Another all too common modern tale

“Did you hear what that {not a nice word} (liberal/Democrat or conservative/Republican) said?”

“No; what did they say?”

“They said something I don’t agree with, and now I’m so mad! I wish they would just shut up! In fact, they shouldn’t be allowed to say those things.”

“Did they come up to you to say it?”

“No, I read it in a newsletter I subscribe to.”

“Wait; why are you subscribing to their newsletter?”

“No, it’s not their newsletter; it’s a newsletter keeping track about what those {not a nice word} (liberals/Democrats or conservatives/Republicans) are saying. And not just what they are saying but what the most radical of them are saying. I get so mad when I read it, I tell you what!”

“If it makes you mad, why do you subscribe to it?”

“Because if you don’t keep track of what those {not a nice word} (liberals/Democrats or conservatives/Republicans) say, you can’t argue against them!”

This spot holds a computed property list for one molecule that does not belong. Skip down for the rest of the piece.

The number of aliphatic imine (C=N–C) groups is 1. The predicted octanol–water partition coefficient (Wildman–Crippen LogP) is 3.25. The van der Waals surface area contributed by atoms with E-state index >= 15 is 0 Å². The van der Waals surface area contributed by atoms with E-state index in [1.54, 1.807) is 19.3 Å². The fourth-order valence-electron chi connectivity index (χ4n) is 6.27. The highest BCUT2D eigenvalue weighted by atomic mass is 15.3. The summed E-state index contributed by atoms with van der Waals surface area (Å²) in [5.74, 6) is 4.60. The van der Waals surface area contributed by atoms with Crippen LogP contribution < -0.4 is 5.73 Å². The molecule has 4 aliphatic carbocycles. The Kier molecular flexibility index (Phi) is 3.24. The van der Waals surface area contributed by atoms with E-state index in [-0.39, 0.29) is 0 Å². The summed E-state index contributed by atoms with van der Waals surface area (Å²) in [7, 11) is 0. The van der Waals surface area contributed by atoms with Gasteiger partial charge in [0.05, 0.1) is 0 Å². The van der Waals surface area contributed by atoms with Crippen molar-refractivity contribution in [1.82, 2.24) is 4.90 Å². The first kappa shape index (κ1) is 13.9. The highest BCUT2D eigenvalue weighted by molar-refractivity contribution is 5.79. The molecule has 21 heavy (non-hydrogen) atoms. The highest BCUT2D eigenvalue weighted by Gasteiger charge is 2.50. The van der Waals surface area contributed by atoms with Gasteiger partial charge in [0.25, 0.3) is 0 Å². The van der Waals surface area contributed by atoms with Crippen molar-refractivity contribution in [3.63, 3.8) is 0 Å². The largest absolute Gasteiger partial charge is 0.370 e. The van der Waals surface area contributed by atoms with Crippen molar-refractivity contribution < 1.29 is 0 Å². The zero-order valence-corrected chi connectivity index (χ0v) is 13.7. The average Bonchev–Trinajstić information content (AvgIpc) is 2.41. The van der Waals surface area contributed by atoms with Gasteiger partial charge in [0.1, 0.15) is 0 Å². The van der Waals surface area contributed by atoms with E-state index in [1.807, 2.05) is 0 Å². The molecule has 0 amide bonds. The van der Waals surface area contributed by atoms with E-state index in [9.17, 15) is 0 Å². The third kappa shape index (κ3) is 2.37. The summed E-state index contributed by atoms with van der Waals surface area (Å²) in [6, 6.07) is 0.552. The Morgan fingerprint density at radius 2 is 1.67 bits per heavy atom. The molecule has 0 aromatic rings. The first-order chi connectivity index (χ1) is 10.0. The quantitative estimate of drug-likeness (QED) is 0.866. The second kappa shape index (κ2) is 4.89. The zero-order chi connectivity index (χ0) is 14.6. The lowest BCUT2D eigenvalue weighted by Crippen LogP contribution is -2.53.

“Ah . . . so, then, you have a counter-argument to what they say. Good job!”

“What? No! I just want them to shut up about (random hot-button issue) because I don’t like hearing it. Didn’t you hear me? I get so mad I could pop a vein!”

“Let me get this straight; you go out of your way to read about what people you don’t agree with say just so you can complain that you heard it and feel indignant enough to wish they would shut up about it?”

“Well . . . yeah . . .”

“It sounds like you want to get mad.”

“No, I don’t want to get mad; that’s the point! I want them to shut up.”

“You seriously want someone — presumably, the government — to keep them silent so you don’t have to hear it?”

“Well . . . yeah. I mean, look, (liberals/Democrats or conservatives/Republicans) are the cause of everything that’s wrong, and they aim to make things worse. That’s what makes me mad.”

“But, don’t they feel the same way about the stuff you believe?”

“Well . . . yeah; I guess.”

“And, you want to be able to keep saying the stuff you believe, right?”

“Yes, of course.”

“But you want them to shut up?”

“Yes; I don’t want to hear that stuff.”

“But, but . . . you wouldn’t have heard it if you hadn’t gone out looking for it!”